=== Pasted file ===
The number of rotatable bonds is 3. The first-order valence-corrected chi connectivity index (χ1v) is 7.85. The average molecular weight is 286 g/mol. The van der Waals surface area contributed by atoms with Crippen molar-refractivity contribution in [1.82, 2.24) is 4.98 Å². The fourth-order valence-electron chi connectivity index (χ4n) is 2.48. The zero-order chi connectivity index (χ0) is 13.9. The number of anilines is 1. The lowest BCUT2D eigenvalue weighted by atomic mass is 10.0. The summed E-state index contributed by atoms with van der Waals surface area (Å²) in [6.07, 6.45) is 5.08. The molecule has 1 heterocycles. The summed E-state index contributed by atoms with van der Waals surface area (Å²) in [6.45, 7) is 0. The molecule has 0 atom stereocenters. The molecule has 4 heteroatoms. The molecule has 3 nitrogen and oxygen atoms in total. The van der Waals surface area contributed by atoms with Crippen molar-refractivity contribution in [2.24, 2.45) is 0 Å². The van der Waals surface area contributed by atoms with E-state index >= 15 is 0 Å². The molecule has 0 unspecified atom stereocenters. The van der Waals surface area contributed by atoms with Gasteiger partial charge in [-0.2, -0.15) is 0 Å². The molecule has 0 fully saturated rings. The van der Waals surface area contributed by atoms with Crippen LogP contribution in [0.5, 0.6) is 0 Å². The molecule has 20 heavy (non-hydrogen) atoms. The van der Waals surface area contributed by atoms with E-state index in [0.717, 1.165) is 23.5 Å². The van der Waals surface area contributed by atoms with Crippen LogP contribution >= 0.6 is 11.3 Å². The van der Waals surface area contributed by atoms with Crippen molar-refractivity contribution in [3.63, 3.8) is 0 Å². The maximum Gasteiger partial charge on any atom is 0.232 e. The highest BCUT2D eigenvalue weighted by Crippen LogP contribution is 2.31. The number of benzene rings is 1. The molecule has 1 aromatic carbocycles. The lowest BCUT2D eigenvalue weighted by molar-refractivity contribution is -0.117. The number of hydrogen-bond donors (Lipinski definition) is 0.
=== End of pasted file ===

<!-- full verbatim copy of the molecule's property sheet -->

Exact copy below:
The number of rotatable bonds is 3. The first-order valence-corrected chi connectivity index (χ1v) is 7.85. The average molecular weight is 286 g/mol. The van der Waals surface area contributed by atoms with Crippen molar-refractivity contribution in [1.82, 2.24) is 4.98 Å². The fourth-order valence-electron chi connectivity index (χ4n) is 2.48. The zero-order chi connectivity index (χ0) is 13.9. The number of anilines is 1. The lowest BCUT2D eigenvalue weighted by atomic mass is 10.0. The summed E-state index contributed by atoms with van der Waals surface area (Å²) in [6.07, 6.45) is 5.08. The molecule has 1 heterocycles. The summed E-state index contributed by atoms with van der Waals surface area (Å²) in [6.45, 7) is 0. The molecule has 0 atom stereocenters. The molecule has 4 heteroatoms. The molecule has 3 nitrogen and oxygen atoms in total. The van der Waals surface area contributed by atoms with Crippen molar-refractivity contribution in [2.24, 2.45) is 0 Å². The van der Waals surface area contributed by atoms with E-state index >= 15 is 0 Å². The molecule has 0 unspecified atom stereocenters. The van der Waals surface area contributed by atoms with Gasteiger partial charge in [-0.2, -0.15) is 0 Å². The molecule has 0 fully saturated rings. The van der Waals surface area contributed by atoms with Crippen LogP contribution in [0.5, 0.6) is 0 Å². The molecule has 20 heavy (non-hydrogen) atoms. The van der Waals surface area contributed by atoms with E-state index in [0.717, 1.165) is 23.5 Å². The van der Waals surface area contributed by atoms with Crippen LogP contribution >= 0.6 is 11.3 Å². The van der Waals surface area contributed by atoms with Crippen molar-refractivity contribution in [3.63, 3.8) is 0 Å². The maximum Gasteiger partial charge on any atom is 0.232 e. The highest BCUT2D eigenvalue weighted by Crippen LogP contribution is 2.31. The number of benzene rings is 1. The molecule has 1 aromatic carbocycles. The lowest BCUT2D eigenvalue weighted by molar-refractivity contribution is -0.117. The number of hydrogen-bond donors (Lipinski definition) is 0.